[Originally published in The Nation, 20 August 2006]
Hours before the UN ceasefire went into effect, Israel quietly announced that it would, after all, be willing to negotiate a prisoner exchange with Hezbollah to secure the return of the two soldiers whose capture sparked the recent war.
Had Israel accepted Hezbollah's offer of a negotiated exchange five weeks ago, more than 1,000 people--the vast majority Lebanese civilians--would still be alive. In addition, more than a million people would not have been displaced from their homes; entire neighborhoods in Beirut and whole villages in the south of Lebanon would still be intact; and the Israeli army would not have reduced Lebanon to an environmentally devastated wasteland.
Rather than negotiating an exchange (as they have in the past), the Israelis launched a wave of air and artillery attacks on civilian targets in Lebanon.
When Hezbollah retaliated with several salvos of rockets, Israel angrily announced that no country--other than Lebanon, presumably--can tolerate such attacks, and it stepped up its bombardment of Lebanon, striking the international airport in Beirut as well as other civilian targets, and threatening to set the entire country back twenty years.
Far too many people in the US accepted Israel's claims at face value.
Hardly anyone bothered to put the capture of the Israeli soldiers (which was referred to as a "kidnapping," not a term normally used with reference to soldiers in wartime) in historical context. It was depicted as having come out of the blue, rather than being understood as one event in a continuous series originating with Israel's invasion of Lebanon in 1982-in whose aftermath Hezbollah was born. When the rockets started flying, no one seemed to notice that Israel had brought punishment on its own civilians by having chosen to respond disproportionately to a minor border skirmish, and to an attack on its army by bombing defenseless civilians.
Overnight, as the captured soldiers faded into the background, a consensus seemed to emerge in the US, according to which the bombing of Lebanon was really about Israel's need to protect its northern border from Hezbollah rocket attacks.
We were saturated with the message that Hezbollah is a shadowy terrorist organization that has spent years showering northern Israel with rockets--and that Israel had both the right and the duty to protect itself from such attacks once and for all. Thus was history instantaneously rewritten to Israel's own specifications.
In fact, from the moment that Israel ended its last military occupation of Lebanon in 2000 until the explosion of the current war on July 12, UN observers report that there was not a single casualty as a result of a confirmed rocket attack by Hezbollah on civilian targets in northern Israel.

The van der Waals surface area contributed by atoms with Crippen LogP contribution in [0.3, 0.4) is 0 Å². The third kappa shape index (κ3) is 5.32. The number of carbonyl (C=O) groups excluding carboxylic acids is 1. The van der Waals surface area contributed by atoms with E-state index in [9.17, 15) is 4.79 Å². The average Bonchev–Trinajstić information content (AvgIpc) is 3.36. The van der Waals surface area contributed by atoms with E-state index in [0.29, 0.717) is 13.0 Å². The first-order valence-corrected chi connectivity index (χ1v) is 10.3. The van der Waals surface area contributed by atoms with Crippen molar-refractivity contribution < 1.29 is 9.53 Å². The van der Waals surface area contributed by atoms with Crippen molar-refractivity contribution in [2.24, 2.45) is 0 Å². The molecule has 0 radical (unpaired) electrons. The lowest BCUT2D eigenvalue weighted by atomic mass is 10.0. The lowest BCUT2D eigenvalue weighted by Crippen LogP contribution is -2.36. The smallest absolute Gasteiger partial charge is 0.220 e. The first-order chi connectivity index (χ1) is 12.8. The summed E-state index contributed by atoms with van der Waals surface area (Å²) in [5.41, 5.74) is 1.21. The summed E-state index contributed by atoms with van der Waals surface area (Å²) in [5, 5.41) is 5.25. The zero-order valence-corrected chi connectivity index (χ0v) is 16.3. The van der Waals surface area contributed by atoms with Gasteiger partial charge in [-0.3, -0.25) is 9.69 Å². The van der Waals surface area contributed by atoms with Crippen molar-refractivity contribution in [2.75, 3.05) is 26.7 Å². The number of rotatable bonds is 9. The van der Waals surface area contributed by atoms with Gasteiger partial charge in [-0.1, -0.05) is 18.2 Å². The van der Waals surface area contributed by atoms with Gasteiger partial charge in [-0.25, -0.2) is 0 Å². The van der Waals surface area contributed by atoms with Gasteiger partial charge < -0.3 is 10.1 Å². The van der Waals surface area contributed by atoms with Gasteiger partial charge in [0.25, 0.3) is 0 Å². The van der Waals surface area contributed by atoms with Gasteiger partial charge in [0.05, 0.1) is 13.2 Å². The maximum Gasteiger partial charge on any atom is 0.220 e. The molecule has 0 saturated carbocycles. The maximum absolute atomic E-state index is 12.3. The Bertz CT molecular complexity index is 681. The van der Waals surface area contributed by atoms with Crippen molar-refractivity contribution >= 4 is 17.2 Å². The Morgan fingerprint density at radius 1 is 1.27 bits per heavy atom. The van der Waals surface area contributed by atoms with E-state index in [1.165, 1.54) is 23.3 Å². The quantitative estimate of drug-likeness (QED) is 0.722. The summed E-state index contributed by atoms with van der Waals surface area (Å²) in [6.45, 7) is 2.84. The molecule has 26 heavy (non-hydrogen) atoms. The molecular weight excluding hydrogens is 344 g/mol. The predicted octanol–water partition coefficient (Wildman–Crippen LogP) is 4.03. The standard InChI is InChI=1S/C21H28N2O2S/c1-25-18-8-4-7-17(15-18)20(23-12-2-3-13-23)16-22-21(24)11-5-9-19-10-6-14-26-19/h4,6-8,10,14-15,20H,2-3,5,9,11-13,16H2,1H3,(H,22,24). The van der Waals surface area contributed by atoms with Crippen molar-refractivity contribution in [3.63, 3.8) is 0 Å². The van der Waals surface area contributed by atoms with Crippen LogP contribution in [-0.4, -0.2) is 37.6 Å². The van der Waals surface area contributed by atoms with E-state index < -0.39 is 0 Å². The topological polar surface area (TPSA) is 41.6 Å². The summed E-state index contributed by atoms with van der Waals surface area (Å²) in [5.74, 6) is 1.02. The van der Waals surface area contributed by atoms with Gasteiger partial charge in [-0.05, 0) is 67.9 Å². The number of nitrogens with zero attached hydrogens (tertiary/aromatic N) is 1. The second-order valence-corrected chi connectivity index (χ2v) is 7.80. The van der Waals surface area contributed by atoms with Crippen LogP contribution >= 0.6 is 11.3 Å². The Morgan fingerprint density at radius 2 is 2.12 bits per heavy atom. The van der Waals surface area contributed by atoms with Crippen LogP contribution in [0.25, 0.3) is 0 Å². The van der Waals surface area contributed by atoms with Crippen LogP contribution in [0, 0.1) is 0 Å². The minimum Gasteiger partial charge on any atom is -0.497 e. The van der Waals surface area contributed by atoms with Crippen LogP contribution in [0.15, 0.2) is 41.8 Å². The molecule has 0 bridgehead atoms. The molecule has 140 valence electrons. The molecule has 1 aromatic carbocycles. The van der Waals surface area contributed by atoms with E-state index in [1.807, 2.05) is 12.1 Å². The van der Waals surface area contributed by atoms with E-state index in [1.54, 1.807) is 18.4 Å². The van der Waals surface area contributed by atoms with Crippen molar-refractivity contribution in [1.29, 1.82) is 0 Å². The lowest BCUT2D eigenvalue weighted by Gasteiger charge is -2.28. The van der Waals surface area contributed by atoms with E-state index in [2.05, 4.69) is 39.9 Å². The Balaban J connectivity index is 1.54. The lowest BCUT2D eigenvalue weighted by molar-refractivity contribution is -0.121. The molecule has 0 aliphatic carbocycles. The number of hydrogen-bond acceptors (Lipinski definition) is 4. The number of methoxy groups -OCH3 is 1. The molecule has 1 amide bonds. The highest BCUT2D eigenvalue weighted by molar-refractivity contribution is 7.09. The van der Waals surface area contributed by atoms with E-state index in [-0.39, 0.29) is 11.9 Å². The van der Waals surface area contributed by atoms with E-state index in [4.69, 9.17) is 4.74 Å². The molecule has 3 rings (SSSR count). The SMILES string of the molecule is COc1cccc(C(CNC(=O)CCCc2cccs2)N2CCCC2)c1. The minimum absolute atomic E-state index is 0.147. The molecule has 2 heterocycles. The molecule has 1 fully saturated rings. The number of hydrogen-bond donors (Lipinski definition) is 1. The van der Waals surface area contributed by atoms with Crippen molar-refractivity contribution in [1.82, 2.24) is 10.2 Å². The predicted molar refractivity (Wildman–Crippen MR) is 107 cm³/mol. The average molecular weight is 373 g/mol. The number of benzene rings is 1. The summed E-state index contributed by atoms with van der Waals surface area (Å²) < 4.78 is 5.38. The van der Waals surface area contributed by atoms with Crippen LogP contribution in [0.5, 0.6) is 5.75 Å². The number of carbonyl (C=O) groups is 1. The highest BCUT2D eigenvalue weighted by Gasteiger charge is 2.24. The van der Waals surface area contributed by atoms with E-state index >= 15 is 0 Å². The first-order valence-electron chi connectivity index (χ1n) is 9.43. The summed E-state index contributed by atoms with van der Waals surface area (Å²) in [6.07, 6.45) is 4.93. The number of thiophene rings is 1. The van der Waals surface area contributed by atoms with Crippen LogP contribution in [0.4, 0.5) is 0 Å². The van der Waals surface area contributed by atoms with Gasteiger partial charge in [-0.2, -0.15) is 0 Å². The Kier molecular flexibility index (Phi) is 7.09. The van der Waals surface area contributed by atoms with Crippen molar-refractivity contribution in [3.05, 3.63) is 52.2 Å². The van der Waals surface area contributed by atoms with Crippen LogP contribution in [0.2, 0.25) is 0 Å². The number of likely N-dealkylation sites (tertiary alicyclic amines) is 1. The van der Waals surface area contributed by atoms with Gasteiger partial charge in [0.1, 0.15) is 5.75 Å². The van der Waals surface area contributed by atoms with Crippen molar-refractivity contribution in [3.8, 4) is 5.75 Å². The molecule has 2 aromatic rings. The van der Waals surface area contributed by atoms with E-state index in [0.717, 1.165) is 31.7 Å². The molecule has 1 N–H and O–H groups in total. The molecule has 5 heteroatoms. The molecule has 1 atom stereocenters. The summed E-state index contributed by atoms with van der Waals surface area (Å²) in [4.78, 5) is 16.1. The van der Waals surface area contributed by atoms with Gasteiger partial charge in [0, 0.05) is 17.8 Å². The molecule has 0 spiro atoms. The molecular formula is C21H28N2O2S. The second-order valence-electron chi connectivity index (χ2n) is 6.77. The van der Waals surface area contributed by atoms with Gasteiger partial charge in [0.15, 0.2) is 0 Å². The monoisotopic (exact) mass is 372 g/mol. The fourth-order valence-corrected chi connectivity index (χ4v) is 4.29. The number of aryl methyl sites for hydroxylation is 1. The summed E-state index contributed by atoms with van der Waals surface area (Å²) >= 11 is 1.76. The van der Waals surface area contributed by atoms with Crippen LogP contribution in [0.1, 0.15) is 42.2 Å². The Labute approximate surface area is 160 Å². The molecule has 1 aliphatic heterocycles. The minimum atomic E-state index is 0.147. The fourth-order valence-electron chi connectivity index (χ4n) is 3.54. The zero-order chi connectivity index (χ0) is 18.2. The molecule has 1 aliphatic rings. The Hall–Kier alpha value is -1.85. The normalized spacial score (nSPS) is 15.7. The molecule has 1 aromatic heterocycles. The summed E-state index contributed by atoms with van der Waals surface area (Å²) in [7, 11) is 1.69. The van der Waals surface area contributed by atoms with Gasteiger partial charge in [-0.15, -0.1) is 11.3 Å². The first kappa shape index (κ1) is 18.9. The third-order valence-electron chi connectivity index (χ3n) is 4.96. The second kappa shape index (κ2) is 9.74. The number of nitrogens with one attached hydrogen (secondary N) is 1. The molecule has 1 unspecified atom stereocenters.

A number of alternative explanations for Israel's bombardment of Lebanon have been proposed, most of them involving the Bush administration's regional ambitions. It may have been another attempt to create "a new Middle East," or, as Seymour Hersh suggests, it may have been a dress rehearsal for a future US war on Iran.
Whatever its real motivations, however, Israel failed. For all the damage it inflicted on innocent civilians, Israel's lumbering army was resolutely beaten back by Hezbollah.
We may never know the real reasons for Israel's attack, but there are lessons to be learned from the past few weeks of violence.
First, we should learn never to accept at face value any government's justifications for its own actions. Government claims need to be viewed skeptically, placed in context, read against the grain.
Second, we need to learn not to assess Israel's actions using Israel's own discourse. Not only, for example, do hundreds of millions of people not see Hezbollah as a terrorist organization, but to accept the Israeli designation is to ignore the material fact that Hezbollah is a massive social movement that gained prominence by resisting what would have been recognized in any other context as a brutal and illegal military occupation.
Third, it is essential for us to disentangle American interests from Israeli ones. Our government supported Israel's war on Lebanon. We financed and supplied it; our Congress affirmed it; our representatives repeatedly blocked international appeals for a ceasefire that would have saved hundreds of lives. It is childish for us to imagine that we will not have further prices to pay for our blind support for Israel. We should demand from our government an explanation of what we receive in turn--especially if that is nothing.
Finally, we must learn to see Israel for what it is. A state that punishes an entire population, flouts international law, commits war crimes, refuses to allow aid to reach beleaguered civilians, destroys ambulances, attacks civilians, and orders terrified people from their homes only to bomb them as they flee, is a rogue state. We need to ask ourselves what we gain by associating ourselves with it.